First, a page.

This page documents my amateurish attempts to improve the look of my photos with the GIMP.
The first thing I do to make an image look better is to try and correct the colour levels. The histogram is good tool for this. A histogram is a graph where the x-axis consists of intensity values while the y-axis consists of the number of pixels with those intensity values. For an RGB image, you have three histograms, one for each channel. In the GIMP, there's a fourth histogram/channel called "Value", which is effectively what you'd get if you converted the image to greyscale.
Side note: the documentation I've read says that the Value channel is calculated by using max(R,G,B) which would make it, from what little I've seen, the V chanel from the HSV space.
The basic process involves moving the white and black markers on either end until they hist the values as they start to rise.
There are a number of tools that help you do this automatically.
Auto Adjust. Basically, this is white balance. You can't auto adjust each channel on its own; the operation works on all three channels.
Equalize. From the GIMP manual, this one "automatically adjusts the brightness of colors across the active layer so that the histogram for the Value channel is as nearly flat as possible, that is, so that each possible brightness value appears at about the same number of pixels as every other value." I haven't found this one to be that useful.
White Balance. This one works in each RGB channel separately. The markers are moved for each channel and pixel values are discarded if they only constitute 0.05% of the total pixels in the image. The result is bunched up pixels near each end of the histogram. Since it works in each channel independently, colours may be shifted.
Colour Enhance. The image is converted to HSV. The S (saturation) channel is then "normalized" in much the same fashion as the Normalize method, i.e. the markers are moved until they hit the first non-zero histogram value. Then the image is converted back to RGB. The result is more "punch" your colours, which may not be good, especially if they contain an unwanted tint.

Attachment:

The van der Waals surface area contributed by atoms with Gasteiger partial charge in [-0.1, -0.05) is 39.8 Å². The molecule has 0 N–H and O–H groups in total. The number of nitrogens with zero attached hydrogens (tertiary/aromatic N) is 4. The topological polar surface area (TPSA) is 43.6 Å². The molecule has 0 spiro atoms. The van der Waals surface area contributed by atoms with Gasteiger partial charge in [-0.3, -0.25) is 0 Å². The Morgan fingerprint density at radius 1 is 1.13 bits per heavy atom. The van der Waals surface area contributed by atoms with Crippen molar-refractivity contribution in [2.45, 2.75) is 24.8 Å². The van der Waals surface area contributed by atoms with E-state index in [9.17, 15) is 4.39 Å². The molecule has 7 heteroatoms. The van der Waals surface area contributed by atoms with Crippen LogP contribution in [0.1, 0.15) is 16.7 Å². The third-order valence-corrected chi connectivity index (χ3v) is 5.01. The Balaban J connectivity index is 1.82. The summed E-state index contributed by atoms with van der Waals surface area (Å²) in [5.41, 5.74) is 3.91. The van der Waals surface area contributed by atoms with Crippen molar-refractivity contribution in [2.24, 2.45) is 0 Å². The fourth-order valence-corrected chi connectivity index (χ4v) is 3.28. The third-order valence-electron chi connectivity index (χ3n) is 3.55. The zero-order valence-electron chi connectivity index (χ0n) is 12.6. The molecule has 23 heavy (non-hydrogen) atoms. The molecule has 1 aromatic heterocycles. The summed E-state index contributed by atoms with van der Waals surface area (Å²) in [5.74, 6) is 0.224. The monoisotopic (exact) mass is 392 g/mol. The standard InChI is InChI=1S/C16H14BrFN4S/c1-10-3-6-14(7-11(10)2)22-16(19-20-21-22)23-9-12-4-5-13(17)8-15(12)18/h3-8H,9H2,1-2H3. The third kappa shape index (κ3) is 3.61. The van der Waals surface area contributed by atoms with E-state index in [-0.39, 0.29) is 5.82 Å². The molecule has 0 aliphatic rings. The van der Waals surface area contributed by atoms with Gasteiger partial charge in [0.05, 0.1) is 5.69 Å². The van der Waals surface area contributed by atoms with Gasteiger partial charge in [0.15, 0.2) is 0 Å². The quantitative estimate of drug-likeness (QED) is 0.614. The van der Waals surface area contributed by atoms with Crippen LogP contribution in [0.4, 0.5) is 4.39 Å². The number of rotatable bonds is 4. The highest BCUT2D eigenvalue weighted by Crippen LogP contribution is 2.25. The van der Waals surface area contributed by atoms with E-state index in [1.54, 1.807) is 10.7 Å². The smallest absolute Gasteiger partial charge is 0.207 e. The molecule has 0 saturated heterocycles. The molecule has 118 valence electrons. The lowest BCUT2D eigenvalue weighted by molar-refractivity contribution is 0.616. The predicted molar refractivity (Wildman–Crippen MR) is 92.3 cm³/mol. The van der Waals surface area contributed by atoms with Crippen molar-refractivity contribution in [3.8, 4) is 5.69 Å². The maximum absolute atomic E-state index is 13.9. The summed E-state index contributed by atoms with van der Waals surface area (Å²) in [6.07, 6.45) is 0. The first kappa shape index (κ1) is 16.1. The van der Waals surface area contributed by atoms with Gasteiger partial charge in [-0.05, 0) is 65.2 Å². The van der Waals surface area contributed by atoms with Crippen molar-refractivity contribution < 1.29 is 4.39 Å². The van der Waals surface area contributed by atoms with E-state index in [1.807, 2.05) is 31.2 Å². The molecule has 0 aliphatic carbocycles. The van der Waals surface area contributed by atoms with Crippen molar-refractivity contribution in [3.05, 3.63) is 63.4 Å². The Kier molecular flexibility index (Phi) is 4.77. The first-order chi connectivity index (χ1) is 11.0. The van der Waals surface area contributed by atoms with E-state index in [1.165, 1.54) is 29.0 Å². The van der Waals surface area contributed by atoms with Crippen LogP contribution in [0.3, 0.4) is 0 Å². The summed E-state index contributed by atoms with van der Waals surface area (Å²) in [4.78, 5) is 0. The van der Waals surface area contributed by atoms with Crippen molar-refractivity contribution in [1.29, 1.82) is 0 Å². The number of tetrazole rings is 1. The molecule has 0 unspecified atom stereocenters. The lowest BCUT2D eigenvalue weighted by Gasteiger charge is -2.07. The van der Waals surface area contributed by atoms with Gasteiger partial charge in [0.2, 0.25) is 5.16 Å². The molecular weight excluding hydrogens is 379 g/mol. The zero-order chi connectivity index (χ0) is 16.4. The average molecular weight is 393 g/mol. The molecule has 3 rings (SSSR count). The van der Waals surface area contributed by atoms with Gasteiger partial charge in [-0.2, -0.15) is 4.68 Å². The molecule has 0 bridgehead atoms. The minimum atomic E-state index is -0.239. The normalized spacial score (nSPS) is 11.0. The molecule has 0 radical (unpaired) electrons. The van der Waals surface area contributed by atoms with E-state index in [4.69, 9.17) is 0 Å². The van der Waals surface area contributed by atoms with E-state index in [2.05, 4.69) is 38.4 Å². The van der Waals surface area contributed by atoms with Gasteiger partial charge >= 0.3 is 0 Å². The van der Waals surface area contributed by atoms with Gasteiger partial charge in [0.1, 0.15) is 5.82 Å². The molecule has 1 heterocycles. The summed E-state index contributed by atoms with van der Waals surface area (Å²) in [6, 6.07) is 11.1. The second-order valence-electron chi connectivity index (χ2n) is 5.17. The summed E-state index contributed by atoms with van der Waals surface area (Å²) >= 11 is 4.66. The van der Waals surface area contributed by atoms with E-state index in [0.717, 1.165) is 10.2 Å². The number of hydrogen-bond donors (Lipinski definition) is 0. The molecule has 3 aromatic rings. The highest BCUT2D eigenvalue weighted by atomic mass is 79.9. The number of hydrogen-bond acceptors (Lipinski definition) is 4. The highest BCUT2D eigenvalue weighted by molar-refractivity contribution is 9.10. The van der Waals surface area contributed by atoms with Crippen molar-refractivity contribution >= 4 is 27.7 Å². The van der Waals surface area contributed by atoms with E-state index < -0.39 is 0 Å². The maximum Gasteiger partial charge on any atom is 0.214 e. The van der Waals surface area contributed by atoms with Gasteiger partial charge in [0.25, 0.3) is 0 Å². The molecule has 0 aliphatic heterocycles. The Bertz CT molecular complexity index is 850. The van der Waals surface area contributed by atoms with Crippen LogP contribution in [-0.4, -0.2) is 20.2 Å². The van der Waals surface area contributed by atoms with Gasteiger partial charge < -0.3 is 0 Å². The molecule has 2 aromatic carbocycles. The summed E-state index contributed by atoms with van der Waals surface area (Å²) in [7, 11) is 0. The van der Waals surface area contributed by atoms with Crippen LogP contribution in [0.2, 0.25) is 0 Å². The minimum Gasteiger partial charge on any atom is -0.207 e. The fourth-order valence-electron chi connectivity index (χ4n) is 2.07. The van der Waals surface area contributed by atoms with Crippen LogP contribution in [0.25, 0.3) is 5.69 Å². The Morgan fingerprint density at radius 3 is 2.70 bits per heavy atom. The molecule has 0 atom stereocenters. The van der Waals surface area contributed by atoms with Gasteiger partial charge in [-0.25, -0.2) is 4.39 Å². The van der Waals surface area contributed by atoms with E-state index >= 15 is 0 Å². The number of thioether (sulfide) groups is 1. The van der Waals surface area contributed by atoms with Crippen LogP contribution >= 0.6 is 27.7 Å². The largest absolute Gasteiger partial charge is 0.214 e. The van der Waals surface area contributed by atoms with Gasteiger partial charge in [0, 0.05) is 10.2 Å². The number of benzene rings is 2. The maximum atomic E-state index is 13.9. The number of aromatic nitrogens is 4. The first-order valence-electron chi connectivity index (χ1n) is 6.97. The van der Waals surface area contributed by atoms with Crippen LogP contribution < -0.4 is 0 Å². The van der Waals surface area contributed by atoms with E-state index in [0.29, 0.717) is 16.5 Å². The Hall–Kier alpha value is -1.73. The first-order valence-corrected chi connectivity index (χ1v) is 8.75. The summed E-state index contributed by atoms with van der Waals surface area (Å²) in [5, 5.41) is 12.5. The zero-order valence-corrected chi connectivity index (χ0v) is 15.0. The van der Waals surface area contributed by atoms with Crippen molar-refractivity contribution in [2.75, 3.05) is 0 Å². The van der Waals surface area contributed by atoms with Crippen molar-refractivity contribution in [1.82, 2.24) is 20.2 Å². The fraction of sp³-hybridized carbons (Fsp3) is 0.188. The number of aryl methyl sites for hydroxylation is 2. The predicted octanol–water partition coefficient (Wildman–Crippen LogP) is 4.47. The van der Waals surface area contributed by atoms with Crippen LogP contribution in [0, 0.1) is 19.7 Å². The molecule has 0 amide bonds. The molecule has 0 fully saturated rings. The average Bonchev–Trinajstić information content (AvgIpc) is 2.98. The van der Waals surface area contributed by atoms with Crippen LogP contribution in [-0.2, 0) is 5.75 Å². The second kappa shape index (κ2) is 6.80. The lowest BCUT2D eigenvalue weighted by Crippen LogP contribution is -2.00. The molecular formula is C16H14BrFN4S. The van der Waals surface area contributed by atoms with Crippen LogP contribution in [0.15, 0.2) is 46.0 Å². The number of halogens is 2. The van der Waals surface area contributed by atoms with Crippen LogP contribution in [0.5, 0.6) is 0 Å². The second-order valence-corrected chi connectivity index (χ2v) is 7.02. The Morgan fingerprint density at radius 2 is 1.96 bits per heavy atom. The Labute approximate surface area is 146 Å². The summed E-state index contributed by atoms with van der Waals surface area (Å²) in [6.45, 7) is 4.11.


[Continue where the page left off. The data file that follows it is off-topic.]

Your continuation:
Normalize. This one's simple. The markers are moved in the Value channel until they hit the first non-zero value. Basically your darkest point becomes black and your brightest point becomes white. The downside is that if you have any stray black or white pixel, even just one, the process becomes next to useless.
Stretch Contrast. Like Normalize, except that it works on each channel individually, so it can produce colour shift. This may be what you want if you image contain an unwanted tint. From the GIMP manual: "Use “Stretch Contrast” only if you want to remove an undesirable color tint from an image which should contain pure white and pure black."
Stretch HSV. Like Stretch Contrast, except it works in HSV. This often produces odd results.
I have not yet found:
- Anything that does "white balance", except in the Value channel alone (which is, from what I can tell, supposed to be the V channel from HSV).
- Anything between Stretch Contrast and White Balance. White Balance throws away pixels according to the 0.05% rule, but there's nothing that does lower than that.
- Something like Normalize, which only works in the Value channel, where you can specify the percentage at which pixels get thrown away. A 0% gives you back Normalize while a 0.05% gives you something like White Balance, but only in the value channel.
Another weird thing: I've actually tried adjusting the histogram markers in the Value channel to known values, say 75 and 210. I've then tried manually decomposing and image into HSV channels, adjusted the markers in the V channel to the same values, and recomposed the image. The results we're not the same. What gives?
Unsharp Filter Resources
There are plugins for GIMP that make the whole process of smart sharpening much easier.
Improving Colour Range
Decent sites here:
The first thing you want to do is improve the colour range and remove what haze you can from the photo. One technique involves fiddling with the colour levels. In the GIMP, choose levels and move the sliders so that they start where the histogram begins.
Another similar trick involves running an unsharp filter with a large Radius value (50-100) and a small Amount value (0.25-0.75).